Thank you so much for all your letters. I try to answer every one, either here or to you personally.
If you send a sample please remember, wrap it in DRY newspaper – no moisture, no polythene or Clingfilm and go to the post office to ensure the correct postage is applied.
This week’s postbag was interesting.
Many gardeners are complaining their hanging baskets are not good this year.
Apparently they lack vitality and the flowers don’t seem to last long. What is the answer?
Hanging baskets can be really beautiful as long as we accept the plants are growing in small containers.
When you think about it, there will be about 21 plants in a basket which has only got little more than a bucket of compost in it.
The best plan is to take off every dead bloom every day. Especially petunias.
Petunias are really important because if they are allowed to set seed the parent plant will turn brown and die.
It can be difficult to find the dead blooms, but after a few days the dead flowers become crisp. A pair of sharp scissors, using just the tips will do the trick. The dead heads can go into the compost bin.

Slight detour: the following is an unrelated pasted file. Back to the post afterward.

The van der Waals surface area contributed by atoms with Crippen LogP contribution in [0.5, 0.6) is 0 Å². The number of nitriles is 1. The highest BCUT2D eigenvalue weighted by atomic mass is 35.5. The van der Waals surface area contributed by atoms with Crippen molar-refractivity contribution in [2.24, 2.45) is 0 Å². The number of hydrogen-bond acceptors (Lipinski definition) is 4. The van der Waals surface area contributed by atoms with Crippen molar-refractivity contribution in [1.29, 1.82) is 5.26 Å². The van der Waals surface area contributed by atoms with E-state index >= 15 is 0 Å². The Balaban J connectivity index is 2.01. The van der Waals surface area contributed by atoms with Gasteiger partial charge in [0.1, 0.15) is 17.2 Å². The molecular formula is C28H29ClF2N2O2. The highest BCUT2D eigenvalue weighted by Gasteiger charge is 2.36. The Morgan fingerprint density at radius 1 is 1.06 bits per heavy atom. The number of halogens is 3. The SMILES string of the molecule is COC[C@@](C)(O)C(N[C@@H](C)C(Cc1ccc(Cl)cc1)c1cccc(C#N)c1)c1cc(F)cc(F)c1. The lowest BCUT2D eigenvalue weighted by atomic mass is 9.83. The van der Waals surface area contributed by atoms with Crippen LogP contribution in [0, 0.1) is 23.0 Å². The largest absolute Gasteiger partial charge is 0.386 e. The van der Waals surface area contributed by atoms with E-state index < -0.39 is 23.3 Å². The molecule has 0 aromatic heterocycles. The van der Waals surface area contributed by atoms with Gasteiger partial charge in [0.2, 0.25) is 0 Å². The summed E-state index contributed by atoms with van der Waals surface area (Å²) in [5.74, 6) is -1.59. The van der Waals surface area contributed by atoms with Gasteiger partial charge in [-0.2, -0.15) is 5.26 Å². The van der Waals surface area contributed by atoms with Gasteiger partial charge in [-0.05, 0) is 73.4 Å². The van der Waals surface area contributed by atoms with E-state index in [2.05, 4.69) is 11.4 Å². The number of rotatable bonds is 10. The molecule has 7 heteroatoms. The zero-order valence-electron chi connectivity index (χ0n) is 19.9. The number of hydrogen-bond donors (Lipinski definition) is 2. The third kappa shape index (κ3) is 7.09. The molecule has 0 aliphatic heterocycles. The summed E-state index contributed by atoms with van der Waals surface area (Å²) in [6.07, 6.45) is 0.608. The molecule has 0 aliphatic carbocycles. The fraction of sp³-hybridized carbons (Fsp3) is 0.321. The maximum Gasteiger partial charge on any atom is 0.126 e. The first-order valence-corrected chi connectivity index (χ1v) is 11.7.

Bidens in baskets are wonderful. The flowers tumble down to make a waterfall of yellow blooms.
In the early part of the season they just look like ferny foliage, but once they become established they will bloom their socks off, right up until the first frost – as long as they are deadheaded every day.
Baskets need to be fed regularly.
This is very important and when judging it is easy to see who feeds regularly.
Some gardeners buy the recommended feed but don’t use it. I promise you, if you do use it, it will work and transform your baskets.
Chemical fertilisers feed the plants but if we look at the biological process we need to feed the compost.
The plants will take out the nutrients and grow beautifully.
Look at the directions on the bottle of Maxicrop Complete liquid fertiliser and use the weakest strength every time the baskets are watered.
Keep deadheading and you will have the best baskets ever.
If you suffer from the wind, use flat-backed, round-fronted baskets because the wall protects plants from the wind.